You’ve heard the jokes about having a “writer’s body.” Maybe you’ve made them yourself. It’s not about weight. Instead, it’s usually about our fitness and health. We’re sedentary as a rule, and there are dozens of studies out there that show that a sedentary lifestyle can be damaging to our health.
It’s so easy to get sucked into a story and forget about eating, exercising, and just about everything else. Maybe you have a deadline, and you just can’t get up for long. We’ve all got excuses. In fact, as writers, we’re really good at coming up with new ones for every situation. It’s an occupational hazard.
Forget all of that for a moment. Making excuses for yourself is pretty defeating. You might not have time for a full-on workout or a class (not that we can really take those in person at the moment), but you do have 10 minutes in your day somewhere. You know you do. Very often, we as writers can feel that it’s either all or nothing in terms of exercise. It’s time to change that mindset. Even a 10-15-minute workout can help your productivity and your health.
Let’s start with the mental benefits. Dr. Janina Scarlet, Psychologist and award-winning author of “Superhero Therapy” explains, “Exercise can allow you to release the built-up, stagnant energy that stress creates. More than that, exercise can build up dopamine and endorphins, “feel good” chemicals that can allow you to be more resilient, have more endurance to do your work and can help you to be better at problem-solving.”
Exercise is going to improve your mood and help you focus on what you’re doing. It’s not just the endorphins. Many of us have that nagging feeling that we should take care of ourselves better. It slips in while you’re writing, and it can be another distraction.
So, what do you do about this? Think about it for a moment. Where in your day could you take 10 or 15 minutes to do something? Could it be in the morning before you sit down to write? Could it be mid-day before you have lunch? Maybe a 10-minute yoga session at the end of the day?
You don’t have to lift weights or do a hardcore, hour-long HIIT class. There are benefits from just walking outside. (Wear your mask!) Just a 10-minute brisk walk can help you focus, get your blood moving, and give you a different perspective in terms of what you’re writing. One writer we spoke to told us that moving is the best cure for writer’s block out there. It’s particularly helpful, she said, if you do it outside. Just seeing different things, getting some Vitamin D from the sun, and breathing in some fresh air allows you to attack a problem from a different angle.
Yoga is another idea. There are a ton of online classes right now. Some of them are even free or ask for a small donation. Yoga – even a bit of stretching – can calm down your mind. It takes practice to clear out the chattering monkeys in your head, but the breathing techniques that yoga teaches can help focus you on something other than your story for a while. Taking a mental break can help you see your next step clearly.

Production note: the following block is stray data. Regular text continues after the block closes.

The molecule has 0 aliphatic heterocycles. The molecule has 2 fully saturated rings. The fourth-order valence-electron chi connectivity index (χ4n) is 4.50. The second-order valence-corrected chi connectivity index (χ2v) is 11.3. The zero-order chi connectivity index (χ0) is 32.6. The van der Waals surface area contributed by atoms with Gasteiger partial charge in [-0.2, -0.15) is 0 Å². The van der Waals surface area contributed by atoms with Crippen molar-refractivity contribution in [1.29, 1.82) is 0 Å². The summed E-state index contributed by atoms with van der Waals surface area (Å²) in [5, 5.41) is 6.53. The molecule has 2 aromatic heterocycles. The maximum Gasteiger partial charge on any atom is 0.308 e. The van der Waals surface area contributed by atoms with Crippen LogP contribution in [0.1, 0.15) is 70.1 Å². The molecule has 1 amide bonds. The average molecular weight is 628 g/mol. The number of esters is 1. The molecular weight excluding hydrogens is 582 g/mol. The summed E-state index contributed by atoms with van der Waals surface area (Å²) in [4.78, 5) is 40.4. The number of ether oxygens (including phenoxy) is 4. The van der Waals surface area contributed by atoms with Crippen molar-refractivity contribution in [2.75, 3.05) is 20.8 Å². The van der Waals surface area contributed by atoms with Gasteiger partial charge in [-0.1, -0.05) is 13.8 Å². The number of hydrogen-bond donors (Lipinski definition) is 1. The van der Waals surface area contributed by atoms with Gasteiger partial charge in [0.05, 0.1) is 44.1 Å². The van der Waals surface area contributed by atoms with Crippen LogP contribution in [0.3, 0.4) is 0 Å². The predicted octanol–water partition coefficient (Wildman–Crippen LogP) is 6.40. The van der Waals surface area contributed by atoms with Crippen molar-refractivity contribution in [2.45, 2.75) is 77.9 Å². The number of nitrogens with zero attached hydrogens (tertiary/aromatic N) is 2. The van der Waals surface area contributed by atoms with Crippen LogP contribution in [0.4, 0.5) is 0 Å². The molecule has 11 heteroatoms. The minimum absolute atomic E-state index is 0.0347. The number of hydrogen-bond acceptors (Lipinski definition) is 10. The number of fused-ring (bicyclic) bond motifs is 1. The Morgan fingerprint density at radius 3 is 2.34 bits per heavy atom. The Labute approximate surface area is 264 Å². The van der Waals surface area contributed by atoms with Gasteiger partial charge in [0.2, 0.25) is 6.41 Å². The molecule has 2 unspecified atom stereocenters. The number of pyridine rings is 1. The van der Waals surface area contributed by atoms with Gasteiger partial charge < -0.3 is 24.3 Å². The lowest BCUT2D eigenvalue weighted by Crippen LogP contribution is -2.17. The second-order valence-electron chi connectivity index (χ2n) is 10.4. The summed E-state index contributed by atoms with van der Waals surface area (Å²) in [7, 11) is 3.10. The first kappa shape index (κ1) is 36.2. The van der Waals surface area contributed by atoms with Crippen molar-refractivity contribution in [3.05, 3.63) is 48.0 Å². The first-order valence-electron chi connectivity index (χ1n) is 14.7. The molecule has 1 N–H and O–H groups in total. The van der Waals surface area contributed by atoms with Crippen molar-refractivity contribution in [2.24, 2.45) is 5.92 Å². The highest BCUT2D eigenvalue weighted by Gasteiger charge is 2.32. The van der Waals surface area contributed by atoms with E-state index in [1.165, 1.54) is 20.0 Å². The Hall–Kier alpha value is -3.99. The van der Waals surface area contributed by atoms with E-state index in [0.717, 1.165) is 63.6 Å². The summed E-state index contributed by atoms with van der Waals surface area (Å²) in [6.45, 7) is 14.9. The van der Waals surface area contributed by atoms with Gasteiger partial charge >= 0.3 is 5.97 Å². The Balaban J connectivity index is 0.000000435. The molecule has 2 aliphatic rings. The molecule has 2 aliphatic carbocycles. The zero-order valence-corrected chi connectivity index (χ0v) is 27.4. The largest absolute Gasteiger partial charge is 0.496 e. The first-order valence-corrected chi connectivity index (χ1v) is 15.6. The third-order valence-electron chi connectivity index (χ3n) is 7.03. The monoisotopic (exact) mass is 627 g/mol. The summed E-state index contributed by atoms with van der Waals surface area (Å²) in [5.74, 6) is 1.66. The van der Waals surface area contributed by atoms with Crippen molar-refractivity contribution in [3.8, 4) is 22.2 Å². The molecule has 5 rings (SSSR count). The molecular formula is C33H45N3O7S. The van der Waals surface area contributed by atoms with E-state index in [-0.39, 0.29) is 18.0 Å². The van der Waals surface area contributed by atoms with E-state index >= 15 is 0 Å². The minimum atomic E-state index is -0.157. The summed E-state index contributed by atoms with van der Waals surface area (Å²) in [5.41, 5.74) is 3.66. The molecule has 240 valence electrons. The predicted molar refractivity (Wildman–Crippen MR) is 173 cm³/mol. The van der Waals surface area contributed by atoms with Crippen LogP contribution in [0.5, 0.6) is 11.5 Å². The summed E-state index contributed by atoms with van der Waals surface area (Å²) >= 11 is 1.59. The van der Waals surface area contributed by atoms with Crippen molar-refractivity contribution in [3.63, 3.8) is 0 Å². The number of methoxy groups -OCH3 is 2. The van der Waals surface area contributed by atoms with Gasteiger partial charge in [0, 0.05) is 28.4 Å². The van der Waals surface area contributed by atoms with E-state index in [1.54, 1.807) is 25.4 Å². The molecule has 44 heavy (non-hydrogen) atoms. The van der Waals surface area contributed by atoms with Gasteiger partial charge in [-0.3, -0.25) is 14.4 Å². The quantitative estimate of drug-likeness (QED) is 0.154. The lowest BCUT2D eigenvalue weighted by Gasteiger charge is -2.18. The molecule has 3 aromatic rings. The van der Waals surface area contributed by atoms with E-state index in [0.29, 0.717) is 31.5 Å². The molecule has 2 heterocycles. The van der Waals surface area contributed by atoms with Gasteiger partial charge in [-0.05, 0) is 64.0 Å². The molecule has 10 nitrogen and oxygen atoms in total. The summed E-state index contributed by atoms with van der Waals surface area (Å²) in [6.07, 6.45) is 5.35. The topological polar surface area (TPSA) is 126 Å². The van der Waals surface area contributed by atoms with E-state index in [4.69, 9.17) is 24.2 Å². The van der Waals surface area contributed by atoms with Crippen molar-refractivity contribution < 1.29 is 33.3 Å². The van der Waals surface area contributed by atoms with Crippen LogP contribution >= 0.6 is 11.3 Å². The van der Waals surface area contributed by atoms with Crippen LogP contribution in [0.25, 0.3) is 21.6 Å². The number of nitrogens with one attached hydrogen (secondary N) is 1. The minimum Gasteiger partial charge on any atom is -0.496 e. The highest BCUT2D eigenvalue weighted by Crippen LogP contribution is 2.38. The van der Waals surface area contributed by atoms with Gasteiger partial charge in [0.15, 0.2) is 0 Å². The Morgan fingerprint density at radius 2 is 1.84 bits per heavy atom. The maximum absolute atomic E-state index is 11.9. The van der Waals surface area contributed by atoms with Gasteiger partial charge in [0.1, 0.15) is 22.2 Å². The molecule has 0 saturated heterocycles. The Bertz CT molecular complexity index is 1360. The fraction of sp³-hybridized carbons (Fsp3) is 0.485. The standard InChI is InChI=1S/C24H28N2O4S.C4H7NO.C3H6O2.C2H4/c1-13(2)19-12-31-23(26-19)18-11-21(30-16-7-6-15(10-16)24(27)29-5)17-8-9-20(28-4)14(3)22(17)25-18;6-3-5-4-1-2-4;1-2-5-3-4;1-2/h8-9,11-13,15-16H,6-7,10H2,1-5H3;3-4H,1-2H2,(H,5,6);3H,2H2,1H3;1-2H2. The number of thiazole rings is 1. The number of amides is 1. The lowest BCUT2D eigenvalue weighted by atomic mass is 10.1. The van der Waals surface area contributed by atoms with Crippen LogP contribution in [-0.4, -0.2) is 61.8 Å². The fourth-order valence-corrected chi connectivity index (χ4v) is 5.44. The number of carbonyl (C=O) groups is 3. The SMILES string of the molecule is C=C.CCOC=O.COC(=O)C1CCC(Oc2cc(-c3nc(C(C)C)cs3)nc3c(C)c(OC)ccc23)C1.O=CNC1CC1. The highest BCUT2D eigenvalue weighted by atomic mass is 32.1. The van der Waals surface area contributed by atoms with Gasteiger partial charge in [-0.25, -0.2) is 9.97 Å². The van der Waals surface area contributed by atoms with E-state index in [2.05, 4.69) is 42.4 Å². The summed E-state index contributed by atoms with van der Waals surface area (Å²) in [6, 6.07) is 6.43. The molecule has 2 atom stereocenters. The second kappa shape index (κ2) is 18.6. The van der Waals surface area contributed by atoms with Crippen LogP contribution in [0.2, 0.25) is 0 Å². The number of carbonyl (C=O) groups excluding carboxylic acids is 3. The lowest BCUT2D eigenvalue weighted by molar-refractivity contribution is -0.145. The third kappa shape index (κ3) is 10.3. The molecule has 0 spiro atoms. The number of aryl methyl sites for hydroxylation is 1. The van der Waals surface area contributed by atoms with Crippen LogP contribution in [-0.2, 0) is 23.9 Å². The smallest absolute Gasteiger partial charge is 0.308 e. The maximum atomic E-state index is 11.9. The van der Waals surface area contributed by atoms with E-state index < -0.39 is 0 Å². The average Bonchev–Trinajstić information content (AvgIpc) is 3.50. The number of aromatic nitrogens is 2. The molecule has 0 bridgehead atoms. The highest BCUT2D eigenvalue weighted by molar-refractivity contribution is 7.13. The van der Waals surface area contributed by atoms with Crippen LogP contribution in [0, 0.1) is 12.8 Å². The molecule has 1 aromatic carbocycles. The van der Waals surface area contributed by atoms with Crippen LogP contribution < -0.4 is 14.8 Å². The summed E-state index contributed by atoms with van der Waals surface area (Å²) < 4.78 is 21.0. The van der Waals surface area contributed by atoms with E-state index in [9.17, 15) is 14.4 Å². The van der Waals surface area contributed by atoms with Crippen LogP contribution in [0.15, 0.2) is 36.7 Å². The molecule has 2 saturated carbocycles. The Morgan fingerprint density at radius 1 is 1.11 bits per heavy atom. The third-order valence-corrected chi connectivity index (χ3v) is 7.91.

Perhaps you’ve heard it said that one of yoga’s benefits is that the movements that your muscles are making allow you to meditate better. Basically, that means that you’re “getting the ants out of your pants” and burning off nervous energy so that you can sit. You know, the same way you take dogs and kids to the park to run off their energy so they will be able to sit through dinner and homework. It works for them, and it works for us as adults.
If you’re feeling extra ambitious, a 10-15 minute run can really burn off that energy and help you focus when you’re done. It doesn’t have to be fast. In fact, who cares how fast you go? No one, that’s who. A quick jog around the block is worth it.
Here are a few ideas in terms of exercise, just to get you started.
A 10-15-minute walk at a brisk pace will help you get down to the business of writing. You should be able to speak but perhaps be a bit out of breath. The idea is to elevate your heart rate for the full walk. If you feel yourself breaking into a job, the same should be true of your breath. If you like, a podcast will really help here. One idea is the Biographics podcast, which has short episodes. You get a bit of history in quick, entertaining bites, which might even help inspire you. Or pick 4 or 5 songs that you love that will get your pulse going. Spotify has searchable playlists that will raise your heart rate if you need a few ideas.
If you feel like you need more heart rate elevation, a quick run is a great idea. Make sure you have proper shoes on, of course, but you don’t need much other than that for a quick run like this. (Well, a good sports bra, if you’re a breast-owner.) Do check with your doctor to make sure you’re up for it. If you feel inspired by the idea of running, there are a ton of virtual races out there for both runs and walks that you can do at your own pace. They even send you a medal! Having a goal with a shiny, pretty thing at the end can really help with motivation.
As we mentioned, there are a ton of virtual classes that you can take of all different lengths. The big thing to remember here is that it’s not a stretching competition. It’s even easier now to keep from comparing your flexibility to everyone else since no one can see you. It’s about practicing (it’s called a “yoga practice” for a reason) pushing your limits. There are classes for relaxation, for warming up, for specific injuries, and so much more. It’s limited only by how your ability to Google!
That deadline is looming, and you really don’t have time for much. Okay, we get that! Can you get up for a full 60 seconds and do jumping jacks next to your desk? Even that heart rate elevation can be beneficial. Set your alarm for a quick break at the end of each hour and do 10 jacks.
There are so many options for you. Just give it a try. Happy writing!